Wednesday, December 31, 2014

Box Trolls - Skip the Move, Read the Book.

Laika Studio's The Box Trolls releases to DVD later in January.  I purchased an early release version on Amazon instant video, last week.  It was after my mother's visit, and I was looking for a way to cheer up, and distract my youngest two (ages 8 and 10), who were mourning the loss of their grandmother's company.

I don't often purchase movies sight unseen, without at least checking the Plugged-In review first.  I was busy with Christmas prep at the time though, and it was the only new children's movie out, and so I bought it, and sent my daughters off to the family room to watch it, while I started mixing up a batch of gingerbread.

The animation style of the movie didn't look very appealing to me, but I've felt that way about other movies the children have ended up enjoying - so I took a chance.

The gingerbread hadn't even come out of the oven though, before the girls were back in the kitchen, scolding in unison.

"Maaawm! That was not a family friendly movie."
"They took God's name in vain!  And, it's a bad story."
"We turned it off."

Can you hear my sigh?

I would have learned all of that if I had gone my usual route and checked out the Plugged-In review first.  I would also have learned that the movie was based loosely on a children's novel.  And, had I known that, I might have picked up the book first, and discovered a truly delightful story sooner.

Because, although I cannot recommend The Box Trolls to you - you might like it, we all have our own tastes, but my children did not care for it - I can however, highly recommend the story it was loosely based on, Alan Snow's Here Be Monsters.

The story is still strange.  It's the sort of book you might expect to find in Roald Dahl's library, if he had ever decided to team up and write a children's novel with Lewis Caroll, or maybe even Dr. Seuss, that is.  But, it's also fanciful, fun, and almost impossible to put down.  And, thankfully, as is the case with so many novels, bares almost no resemblance to it's film adaptation.

Tuesday, December 30, 2014

Winter Fun - Mind Challenging Puzzles

Challenging: testing one's abilities;  demanding, testing, taxing, exacting; stretching, exciting, stimulating, inspiring; difficult, tough, hard, formidable, onerous, arduous, strenuous, grueling.

I'm not sure whether or not you've happened to notice the unfinished puzzle lurking in the background of the pictures from our last few posts.  It was there while G was editing her short film.

It was the reason there was only room for four of the challengers at the table for our hot chocolate tasting (the other two were set-up at the kitchen counter).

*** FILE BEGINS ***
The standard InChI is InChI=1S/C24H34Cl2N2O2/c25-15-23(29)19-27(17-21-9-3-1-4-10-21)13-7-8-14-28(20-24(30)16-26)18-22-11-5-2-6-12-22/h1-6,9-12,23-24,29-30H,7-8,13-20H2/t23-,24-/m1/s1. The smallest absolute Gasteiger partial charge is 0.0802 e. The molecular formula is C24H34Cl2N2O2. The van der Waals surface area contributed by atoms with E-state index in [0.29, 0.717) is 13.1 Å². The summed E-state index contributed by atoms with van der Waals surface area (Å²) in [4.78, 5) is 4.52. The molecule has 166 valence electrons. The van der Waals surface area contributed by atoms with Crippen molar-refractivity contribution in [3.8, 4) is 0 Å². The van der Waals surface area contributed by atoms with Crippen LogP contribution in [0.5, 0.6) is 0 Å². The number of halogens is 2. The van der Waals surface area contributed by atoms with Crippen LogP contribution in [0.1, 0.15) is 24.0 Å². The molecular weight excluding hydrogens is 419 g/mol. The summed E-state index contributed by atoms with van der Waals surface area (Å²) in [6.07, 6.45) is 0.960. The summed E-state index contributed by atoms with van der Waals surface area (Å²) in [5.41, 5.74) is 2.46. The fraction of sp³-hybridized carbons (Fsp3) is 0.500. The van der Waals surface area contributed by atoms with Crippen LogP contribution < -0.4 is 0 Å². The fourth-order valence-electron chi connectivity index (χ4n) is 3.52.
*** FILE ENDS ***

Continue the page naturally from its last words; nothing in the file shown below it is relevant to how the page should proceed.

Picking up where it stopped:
And, it was there for the whole of the gingerbread house disaster.

In fact, it was there before the gingerbread was even baked.  Truth be told, it's been on our table for more than a week - ever since I pulled it out to work on with my mother during her pre-Christmas visit.

It's actually been in our game cupboard since July.  I bought the 1000 piece EuroGraphic's puzzle of Raphael's "Small Cowper Madonna" to go along with the book we were reading at the time - Laura Marx Fitzgerald's Under the Egg - in which the painter's work features heavily.  A house sale/fail, and packing for a move kept us from doing it then, but Christmastime seemed like an even better time to piece together the Madonna and Child, anyway.

EuroGraphics (non-affiliate link) has a number of very lovely puzzles to choose from, and an entire section of "fine art" prints to choose from.  Putting together a puzzle is a fantastic way to really focus in on, and get to know a painting - but, be warned!  If the rest of the EuroGraphics puzzles are as difficult as this one - then be prepared for a lot of slow, and painstaking piecing.

It's not the difficulty of the design, or the number of pieces, but the fact that they are oddly shaped pieces.  So oddly shaped, that it takes three, or four to come together to fill in space for what appears to be made for one normal puzzle piece.   I like puzzles, and occasionally I like a really difficult puzzle - one more challenging than the average floor puzzle I do with the children - one to remind me I'm not as smart as I can start to think I am, when comparing myself to the intelligence of my normal companions - a group of children.

This "Small Cowper Madonna" fit the bill, and was perfect for passing a stormy winter evening, or two...

...or ten.

Monday, December 29, 2014

Winter Fun - Hot Chocolate Flavor Identification Game

While the girls were outside filming in the cold, yesterday, I set up a game of mystery hot chocolate tasting, to warm them up when they came back inside.

We played the same game last year, with holiday tea blends.  It was such a big hit then, I knew we'd have to play it again, and when I happened to come across a display of individually packaged servings of hot chocolate mixes, in various flavors - I knew they'd be perfect for our first big winter storm.